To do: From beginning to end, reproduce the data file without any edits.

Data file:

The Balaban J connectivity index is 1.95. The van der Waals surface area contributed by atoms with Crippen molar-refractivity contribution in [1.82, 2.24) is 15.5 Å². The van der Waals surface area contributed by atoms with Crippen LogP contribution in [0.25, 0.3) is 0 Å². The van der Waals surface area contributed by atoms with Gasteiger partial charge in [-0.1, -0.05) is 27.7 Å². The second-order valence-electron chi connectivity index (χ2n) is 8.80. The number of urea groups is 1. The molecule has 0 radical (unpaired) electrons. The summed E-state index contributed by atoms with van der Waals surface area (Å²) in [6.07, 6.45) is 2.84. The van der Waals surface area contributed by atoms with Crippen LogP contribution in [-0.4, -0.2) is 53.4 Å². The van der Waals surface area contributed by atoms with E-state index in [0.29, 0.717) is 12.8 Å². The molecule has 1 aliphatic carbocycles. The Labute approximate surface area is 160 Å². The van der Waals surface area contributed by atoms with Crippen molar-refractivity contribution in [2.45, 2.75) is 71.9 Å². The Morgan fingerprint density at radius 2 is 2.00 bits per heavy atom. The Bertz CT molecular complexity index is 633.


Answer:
The Balaban J connectivity index is 1.95. The van der Waals surface area contributed by atoms with Crippen molar-refractivity contribution in [1.82, 2.24) is 15.5 Å². The van der Waals surface area contributed by atoms with Crippen LogP contribution in [0.25, 0.3) is 0 Å². The van der Waals surface area contributed by atoms with Gasteiger partial charge in [-0.1, -0.05) is 27.7 Å². The second-order valence-electron chi connectivity index (χ2n) is 8.80. The number of urea groups is 1. The molecule has 0 radical (unpaired) electrons. The summed E-state index contributed by atoms with van der Waals surface area (Å²) in [6.07, 6.45) is 2.84. The van der Waals surface area contributed by atoms with Crippen LogP contribution in [-0.4, -0.2) is 53.4 Å². The van der Waals surface area contributed by atoms with E-state index in [0.29, 0.717) is 12.8 Å². The molecule has 1 aliphatic carbocycles. The Labute approximate surface area is 160 Å². The van der Waals surface area contributed by atoms with Crippen molar-refractivity contribution in [2.45, 2.75) is 71.9 Å². The Morgan fingerprint density at radius 2 is 2.00 bits per heavy atom. The Bertz CT molecular complexity index is 633.